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24 August 2021

Consumer NZ’s crowdfunding campaign means more sunscreens will be tested this summer

Consumer NZ would like to thank all 1177 generous donors who contributed to its eight-week crowdfunding campaign to test more sunscreens. The generosity of New Zealanders means the public will have access to more independent sunscreen results.

The effort saw $55,423 raised, $5k above the not-for-profit’s target. 

Donors to the campaign included people who had been affected by skin cancer.

"Such important mahi - thanks Consumer. As a melanoma survivor, I know," one supporter commented.

"I'm so grateful that you have been steadfast in pursuing this case. Keep up the great work!"

Consumer NZ has been testing sunscreens for more than a decade and regularly finds products that fail to meet their SPF label claims.  

"We would like to thank everybody who donated to our first crowdfunding campaign. These generous contributions mean there will be more independent test results for sunscreens this summer. To know that New Zealanders can make informed choices when it comes to purchasing sunscreens means a lot," Consumer NZ chief executive Jon Duffy said. 

"We have chosen a range of popular sunscreens that are widely available, as well as some children's products, as we know there are a lot of parents out there who are concerned about their kids getting adequate coverage.”

To assess sunscreens, samples are sent blind to an accredited testing laboratory where they are then tested following the methods in the Australian and New Zealand standard. The lab tests a sunscreen’s SPF (using a panel of 10 volunteers) and broad-spectrum protection. Each test costs about $5000.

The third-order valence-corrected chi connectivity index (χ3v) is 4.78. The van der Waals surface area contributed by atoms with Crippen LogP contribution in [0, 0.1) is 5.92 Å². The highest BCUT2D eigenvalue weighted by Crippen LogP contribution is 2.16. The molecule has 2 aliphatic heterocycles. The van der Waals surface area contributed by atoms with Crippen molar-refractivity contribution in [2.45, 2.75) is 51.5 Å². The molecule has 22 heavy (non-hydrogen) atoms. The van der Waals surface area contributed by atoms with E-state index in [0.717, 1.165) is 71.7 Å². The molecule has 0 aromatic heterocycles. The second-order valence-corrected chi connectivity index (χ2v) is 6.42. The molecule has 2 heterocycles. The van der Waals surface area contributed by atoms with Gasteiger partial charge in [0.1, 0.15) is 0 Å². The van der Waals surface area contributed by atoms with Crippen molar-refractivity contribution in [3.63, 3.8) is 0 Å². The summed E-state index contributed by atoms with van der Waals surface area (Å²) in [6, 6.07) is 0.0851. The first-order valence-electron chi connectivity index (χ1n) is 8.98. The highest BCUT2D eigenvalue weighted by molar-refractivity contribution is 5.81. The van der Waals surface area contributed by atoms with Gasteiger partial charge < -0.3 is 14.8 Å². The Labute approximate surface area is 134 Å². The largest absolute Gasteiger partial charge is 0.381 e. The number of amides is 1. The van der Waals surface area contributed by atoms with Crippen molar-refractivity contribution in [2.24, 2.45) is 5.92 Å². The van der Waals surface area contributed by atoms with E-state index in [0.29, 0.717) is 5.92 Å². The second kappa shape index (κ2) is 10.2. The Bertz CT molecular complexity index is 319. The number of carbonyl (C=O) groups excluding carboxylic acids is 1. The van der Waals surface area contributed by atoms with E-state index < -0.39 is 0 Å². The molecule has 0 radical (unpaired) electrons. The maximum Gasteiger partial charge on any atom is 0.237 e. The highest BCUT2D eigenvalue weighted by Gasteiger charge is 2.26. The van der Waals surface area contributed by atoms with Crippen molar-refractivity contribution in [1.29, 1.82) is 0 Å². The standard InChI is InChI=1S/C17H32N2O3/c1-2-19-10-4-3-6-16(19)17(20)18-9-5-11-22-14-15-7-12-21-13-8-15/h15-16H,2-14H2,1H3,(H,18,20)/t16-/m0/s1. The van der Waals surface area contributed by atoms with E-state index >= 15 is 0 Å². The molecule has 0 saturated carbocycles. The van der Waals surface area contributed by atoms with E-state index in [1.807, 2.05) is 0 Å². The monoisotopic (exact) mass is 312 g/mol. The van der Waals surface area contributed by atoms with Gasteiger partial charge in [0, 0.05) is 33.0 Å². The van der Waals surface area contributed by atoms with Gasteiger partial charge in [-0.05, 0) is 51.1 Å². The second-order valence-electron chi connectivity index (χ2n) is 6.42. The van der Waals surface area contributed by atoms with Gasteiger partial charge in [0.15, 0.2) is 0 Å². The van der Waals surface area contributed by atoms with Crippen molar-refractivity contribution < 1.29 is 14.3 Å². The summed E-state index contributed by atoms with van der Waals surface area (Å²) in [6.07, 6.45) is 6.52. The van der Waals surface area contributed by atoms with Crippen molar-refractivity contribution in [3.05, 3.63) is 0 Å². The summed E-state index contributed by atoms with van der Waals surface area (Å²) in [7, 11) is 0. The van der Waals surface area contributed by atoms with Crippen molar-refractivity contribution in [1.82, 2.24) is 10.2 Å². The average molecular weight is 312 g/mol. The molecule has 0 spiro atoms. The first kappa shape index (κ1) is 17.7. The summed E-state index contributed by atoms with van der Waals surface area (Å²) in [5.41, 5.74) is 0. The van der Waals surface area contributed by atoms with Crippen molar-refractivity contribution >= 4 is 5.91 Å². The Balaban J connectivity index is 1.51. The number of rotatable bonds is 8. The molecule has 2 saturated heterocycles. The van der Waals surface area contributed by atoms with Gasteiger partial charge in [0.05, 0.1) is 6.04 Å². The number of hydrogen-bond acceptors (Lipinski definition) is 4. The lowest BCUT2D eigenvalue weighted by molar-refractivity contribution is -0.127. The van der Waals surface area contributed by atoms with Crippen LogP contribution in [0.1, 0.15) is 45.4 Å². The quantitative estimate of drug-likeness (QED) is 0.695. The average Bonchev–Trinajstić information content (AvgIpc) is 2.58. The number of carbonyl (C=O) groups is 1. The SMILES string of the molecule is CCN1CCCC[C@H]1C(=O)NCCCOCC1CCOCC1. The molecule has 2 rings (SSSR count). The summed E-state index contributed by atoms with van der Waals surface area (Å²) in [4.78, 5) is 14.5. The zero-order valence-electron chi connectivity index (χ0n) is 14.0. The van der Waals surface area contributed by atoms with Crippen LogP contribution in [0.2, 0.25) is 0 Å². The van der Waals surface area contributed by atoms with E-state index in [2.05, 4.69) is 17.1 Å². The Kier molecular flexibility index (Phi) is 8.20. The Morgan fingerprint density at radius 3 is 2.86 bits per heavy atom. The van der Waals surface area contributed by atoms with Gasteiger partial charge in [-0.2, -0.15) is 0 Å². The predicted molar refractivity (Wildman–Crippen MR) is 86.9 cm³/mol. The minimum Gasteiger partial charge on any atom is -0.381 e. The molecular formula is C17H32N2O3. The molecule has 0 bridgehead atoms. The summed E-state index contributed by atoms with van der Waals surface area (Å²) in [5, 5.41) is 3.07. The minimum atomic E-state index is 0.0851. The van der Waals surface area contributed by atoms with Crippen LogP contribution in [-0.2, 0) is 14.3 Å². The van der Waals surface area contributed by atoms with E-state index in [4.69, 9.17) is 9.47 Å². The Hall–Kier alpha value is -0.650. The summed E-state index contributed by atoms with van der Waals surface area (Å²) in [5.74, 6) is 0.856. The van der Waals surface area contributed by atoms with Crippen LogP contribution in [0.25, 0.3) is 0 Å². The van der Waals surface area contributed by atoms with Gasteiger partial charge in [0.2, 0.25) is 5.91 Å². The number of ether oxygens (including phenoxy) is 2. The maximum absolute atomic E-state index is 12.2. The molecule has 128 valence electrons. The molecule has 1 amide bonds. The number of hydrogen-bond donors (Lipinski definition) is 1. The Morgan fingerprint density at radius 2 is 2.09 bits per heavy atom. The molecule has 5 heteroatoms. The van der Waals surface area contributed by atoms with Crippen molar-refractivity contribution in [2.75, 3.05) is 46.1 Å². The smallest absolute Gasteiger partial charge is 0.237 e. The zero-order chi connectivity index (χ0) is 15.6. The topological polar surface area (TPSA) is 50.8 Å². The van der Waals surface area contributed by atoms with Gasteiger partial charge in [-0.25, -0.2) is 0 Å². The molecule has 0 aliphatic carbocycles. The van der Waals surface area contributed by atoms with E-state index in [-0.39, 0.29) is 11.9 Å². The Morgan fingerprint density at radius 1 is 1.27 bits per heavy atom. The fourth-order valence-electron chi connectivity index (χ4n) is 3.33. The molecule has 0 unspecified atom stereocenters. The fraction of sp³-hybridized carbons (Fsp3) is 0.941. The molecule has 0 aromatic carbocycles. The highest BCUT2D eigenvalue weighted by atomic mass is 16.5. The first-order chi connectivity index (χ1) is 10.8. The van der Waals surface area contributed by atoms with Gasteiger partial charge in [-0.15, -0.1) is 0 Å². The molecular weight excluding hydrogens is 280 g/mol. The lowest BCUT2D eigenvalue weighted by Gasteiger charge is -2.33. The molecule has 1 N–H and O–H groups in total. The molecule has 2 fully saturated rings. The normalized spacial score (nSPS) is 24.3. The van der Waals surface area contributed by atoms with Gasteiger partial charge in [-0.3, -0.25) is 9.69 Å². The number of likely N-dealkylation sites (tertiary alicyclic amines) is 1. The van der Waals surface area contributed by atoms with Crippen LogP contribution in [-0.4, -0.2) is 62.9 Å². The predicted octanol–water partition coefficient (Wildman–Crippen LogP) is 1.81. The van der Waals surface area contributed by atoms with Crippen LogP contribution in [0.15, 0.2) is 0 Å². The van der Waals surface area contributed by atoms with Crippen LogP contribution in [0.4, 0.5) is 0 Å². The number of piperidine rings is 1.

“Providing consumers with independent sunscreen test results is a great first step, but we’re not stopping there. Consumer NZ wants a mandatory sunscreen standard so consumers can buy products they can trust. With one of the highest rates of skin cancer in the world, it’s so important that New Zealanders can make informed decisions,” Duffy said.

Dr Louise Reiche, New Zealand Dermatological Society president, agrees a mandatory standard is needed.

“Sunburn may not show until a few hours after sun exposure, and low-grade cumulative sun damage clocks up without visible signs for some years, when it is too late to avoid the impact. Using sunscreens that fall below their labelled SPF rating means consumers are at risk of sunburn much sooner than anticipated, which increases the risk of skin cancer,” she said. 

Consumer NZ is also campaigning for regulations to specify how often sunscreens must be tested. In some cases, manufacturers rely on test results that are more than five years old. 

Sunscreen test results will be freely available to all from December 2021, at


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